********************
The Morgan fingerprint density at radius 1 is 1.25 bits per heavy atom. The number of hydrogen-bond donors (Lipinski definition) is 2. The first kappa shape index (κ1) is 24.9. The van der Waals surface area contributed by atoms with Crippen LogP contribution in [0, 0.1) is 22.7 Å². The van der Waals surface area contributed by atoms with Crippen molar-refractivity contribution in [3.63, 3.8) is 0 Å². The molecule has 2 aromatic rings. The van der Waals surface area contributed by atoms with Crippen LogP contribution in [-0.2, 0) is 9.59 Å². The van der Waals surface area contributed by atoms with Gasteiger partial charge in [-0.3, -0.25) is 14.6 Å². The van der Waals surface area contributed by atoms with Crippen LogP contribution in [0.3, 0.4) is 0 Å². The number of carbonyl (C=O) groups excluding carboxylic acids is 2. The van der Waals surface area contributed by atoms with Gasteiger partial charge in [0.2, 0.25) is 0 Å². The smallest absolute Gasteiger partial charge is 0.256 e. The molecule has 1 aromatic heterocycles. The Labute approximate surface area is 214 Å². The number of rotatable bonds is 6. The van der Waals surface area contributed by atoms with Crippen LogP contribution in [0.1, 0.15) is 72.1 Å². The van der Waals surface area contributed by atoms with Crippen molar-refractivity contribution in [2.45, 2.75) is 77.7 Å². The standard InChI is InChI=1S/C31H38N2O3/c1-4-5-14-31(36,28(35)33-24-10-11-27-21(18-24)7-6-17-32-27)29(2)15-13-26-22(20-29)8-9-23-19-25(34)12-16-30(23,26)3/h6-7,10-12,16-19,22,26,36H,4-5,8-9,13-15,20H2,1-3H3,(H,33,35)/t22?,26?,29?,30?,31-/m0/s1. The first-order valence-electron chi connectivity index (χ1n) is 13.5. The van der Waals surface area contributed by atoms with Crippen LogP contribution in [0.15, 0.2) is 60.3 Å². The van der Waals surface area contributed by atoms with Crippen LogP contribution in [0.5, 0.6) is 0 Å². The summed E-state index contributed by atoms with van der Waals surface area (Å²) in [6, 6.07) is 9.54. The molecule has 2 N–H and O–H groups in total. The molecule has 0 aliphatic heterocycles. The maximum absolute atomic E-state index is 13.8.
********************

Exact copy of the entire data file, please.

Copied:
The Morgan fingerprint density at radius 1 is 1.25 bits per heavy atom. The number of hydrogen-bond donors (Lipinski definition) is 2. The first kappa shape index (κ1) is 24.9. The van der Waals surface area contributed by atoms with Crippen LogP contribution in [0, 0.1) is 22.7 Å². The van der Waals surface area contributed by atoms with Crippen molar-refractivity contribution in [3.63, 3.8) is 0 Å². The molecule has 2 aromatic rings. The van der Waals surface area contributed by atoms with Crippen LogP contribution in [-0.2, 0) is 9.59 Å². The van der Waals surface area contributed by atoms with Gasteiger partial charge in [-0.3, -0.25) is 14.6 Å². The van der Waals surface area contributed by atoms with Crippen LogP contribution in [0.3, 0.4) is 0 Å². The number of carbonyl (C=O) groups excluding carboxylic acids is 2. The van der Waals surface area contributed by atoms with Gasteiger partial charge in [0.2, 0.25) is 0 Å². The smallest absolute Gasteiger partial charge is 0.256 e. The molecule has 1 aromatic heterocycles. The Labute approximate surface area is 214 Å². The number of rotatable bonds is 6. The van der Waals surface area contributed by atoms with Crippen LogP contribution in [0.1, 0.15) is 72.1 Å². The van der Waals surface area contributed by atoms with Crippen molar-refractivity contribution in [2.45, 2.75) is 77.7 Å². The standard InChI is InChI=1S/C31H38N2O3/c1-4-5-14-31(36,28(35)33-24-10-11-27-21(18-24)7-6-17-32-27)29(2)15-13-26-22(20-29)8-9-23-19-25(34)12-16-30(23,26)3/h6-7,10-12,16-19,22,26,36H,4-5,8-9,13-15,20H2,1-3H3,(H,33,35)/t22?,26?,29?,30?,31-/m0/s1. The first-order valence-electron chi connectivity index (χ1n) is 13.5. The van der Waals surface area contributed by atoms with Crippen LogP contribution in [0.15, 0.2) is 60.3 Å². The van der Waals surface area contributed by atoms with Crippen LogP contribution in [0.5, 0.6) is 0 Å². The summed E-state index contributed by atoms with van der Waals surface area (Å²) in [6, 6.07) is 9.54. The molecule has 2 N–H and O–H groups in total. The molecule has 0 aliphatic heterocycles. The maximum absolute atomic E-state index is 13.8.